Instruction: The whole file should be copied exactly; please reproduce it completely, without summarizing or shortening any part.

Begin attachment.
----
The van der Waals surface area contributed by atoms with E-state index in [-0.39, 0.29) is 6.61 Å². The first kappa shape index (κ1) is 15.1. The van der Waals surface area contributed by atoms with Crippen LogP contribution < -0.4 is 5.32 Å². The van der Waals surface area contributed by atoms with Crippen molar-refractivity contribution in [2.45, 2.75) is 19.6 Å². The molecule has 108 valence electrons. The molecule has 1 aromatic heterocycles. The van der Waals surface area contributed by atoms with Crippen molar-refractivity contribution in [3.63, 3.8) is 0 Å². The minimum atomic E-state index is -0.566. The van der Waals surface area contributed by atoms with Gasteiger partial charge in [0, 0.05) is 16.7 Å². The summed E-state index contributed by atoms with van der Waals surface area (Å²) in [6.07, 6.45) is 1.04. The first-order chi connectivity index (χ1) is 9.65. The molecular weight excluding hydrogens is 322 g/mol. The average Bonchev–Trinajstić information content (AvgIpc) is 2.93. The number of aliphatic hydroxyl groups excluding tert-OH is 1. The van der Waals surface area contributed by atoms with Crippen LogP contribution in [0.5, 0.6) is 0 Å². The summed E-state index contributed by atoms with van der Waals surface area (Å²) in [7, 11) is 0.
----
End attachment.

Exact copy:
The van der Waals surface area contributed by atoms with E-state index in [-0.39, 0.29) is 6.61 Å². The first kappa shape index (κ1) is 15.1. The van der Waals surface area contributed by atoms with Crippen LogP contribution < -0.4 is 5.32 Å². The van der Waals surface area contributed by atoms with Crippen molar-refractivity contribution in [2.45, 2.75) is 19.6 Å². The molecule has 108 valence electrons. The molecule has 1 aromatic heterocycles. The van der Waals surface area contributed by atoms with Crippen molar-refractivity contribution in [3.63, 3.8) is 0 Å². The minimum atomic E-state index is -0.566. The van der Waals surface area contributed by atoms with Gasteiger partial charge in [0, 0.05) is 16.7 Å². The summed E-state index contributed by atoms with van der Waals surface area (Å²) in [6.07, 6.45) is 1.04. The first-order chi connectivity index (χ1) is 9.65. The molecular weight excluding hydrogens is 322 g/mol. The average Bonchev–Trinajstić information content (AvgIpc) is 2.93. The number of aliphatic hydroxyl groups excluding tert-OH is 1. The van der Waals surface area contributed by atoms with Crippen LogP contribution in [0.5, 0.6) is 0 Å². The summed E-state index contributed by atoms with van der Waals surface area (Å²) in [7, 11) is 0.